The graph itself looks something like a frown.
The researchers don’t speculate why Twitter users aren’t happier. They saw clear drops in happy words during swine flu epidemics, the tsunami in Japan, the U.S. economic bailout, and even the deaths of actor Patrick Swayze and, surprisingly, Osama Bin Laden. They found that Tweeters, who tend to be young, are happiest on the weekend, with Monday and Tuesday being the most down days. And, if tweets are to be trusted, people really love Christmas. In fact, it’s the happiest day of the year.
But the researchers weren’t really trying to determine why people were or weren’t happy. Their motive: “In measuring happiness, we construct a tunable, real-time, remote-sensing and noninvasive text-based hedonometer.” In other words, a happiness sensor that policymakers could use to assess the mood of the country, or that a sales rep could access to determine the happiness quotient of the city where he’s headed for business.
These days, happiness -- which is one focus of the positive psychology movement -- is such a popular scientific subject that it has its own journal: the Journal of Happiness Studies.
I asked Caroline Miller, a life coach from Virginia who received her master’s in applied positive psychology from the University of Pennsylvania (where positive psychology was born), how happiness wound up under the microscope.
“The emerging science of positive psychology is growing precisely because people want to know what is behind authentic emotional flourishing,” says Miller, who is also the co-author of Creating Your Best Life: The Ultimate Life List Guide.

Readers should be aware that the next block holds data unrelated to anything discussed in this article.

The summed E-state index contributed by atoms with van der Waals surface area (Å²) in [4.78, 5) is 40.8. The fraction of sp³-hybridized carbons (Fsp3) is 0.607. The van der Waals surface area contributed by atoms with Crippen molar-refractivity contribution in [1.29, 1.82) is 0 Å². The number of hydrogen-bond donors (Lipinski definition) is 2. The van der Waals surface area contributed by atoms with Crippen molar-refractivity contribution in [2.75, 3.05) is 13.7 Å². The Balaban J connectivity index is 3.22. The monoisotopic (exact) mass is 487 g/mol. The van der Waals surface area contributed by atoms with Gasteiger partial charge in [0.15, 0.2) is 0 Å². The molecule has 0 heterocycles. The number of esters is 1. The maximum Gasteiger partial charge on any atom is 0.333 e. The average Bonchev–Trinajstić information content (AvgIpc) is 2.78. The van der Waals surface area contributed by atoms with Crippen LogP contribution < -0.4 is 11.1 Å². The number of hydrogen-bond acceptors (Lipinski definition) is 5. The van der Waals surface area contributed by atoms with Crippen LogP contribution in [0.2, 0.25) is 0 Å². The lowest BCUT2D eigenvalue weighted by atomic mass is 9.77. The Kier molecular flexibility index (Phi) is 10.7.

Yet, despite our search for it, many of us find happiness to be elusive. That, in part, is because we’re looking in all the wrong places, says Miller.
“Too often, we’ve gotten caught up in thinking that getting that next thing or raise will be our ticket to well-being, and we’ve been disappointed,” she says. “Research shows that college students think fame and money will bring them happiness, but research from the positive psychology world proves otherwise. Making a bucket list and tackling it, investing in friendships and experiences, and living without regrets have been found to be some of the things that, in hindsight, have made life richer and more fulfilling.”
For some wise advice on how to be happy, Miller pointed me toward the Legacy Project. This six-year study conducted by Dr. Karl Pillemer, professor of gerontology in medicine at the Weill Cornell Medical College, is based on interviews with more than 1,200 people older than 70 (he calls them “the wisest Americans”) in which he asked them all one question: “Over the course of your life, what are the most important lessons you would like to pass on to younger people?”
Listen up, tweeters, this won’t fit into 140 characters. Here’s what your elders say about upping your happiness quotient:
1. Pick a career based on your passion for the work, not the size of the paycheck.
2. Practice good health habits. You’re going to be in that body for a long time; make it last.
3. When opportunity knocks, answer with a resounding “Yes.” Take a risk, even a leap of faith.
4. Get to know someone well before you marry him or her.
5. Travel more. Most people consider travel adventures to be the high points of their lives.
6. Express yourself now. Tell the people you love that you love them. Settle arguments and mend grudges right away. You never know how much time you have.
7. Live by the mantra, “Life is short,” because even if you live to be 100, you’re going to think it is.
8. Choose to be happy. Recognize that it is a choice.
9. Stop worrying. Most of the things you’re worried about won’t happen.
10. Enjoy simple pleasures. Take time to smell and drink the coffee, listen to the birds and find the beauty in the world around you.
You can listen to your elders a little more by reading Pillemer’s book, 30 Lessons for Living: Tried and True Advice from the Wisest Americans.
(By Denise Foley for Completely You)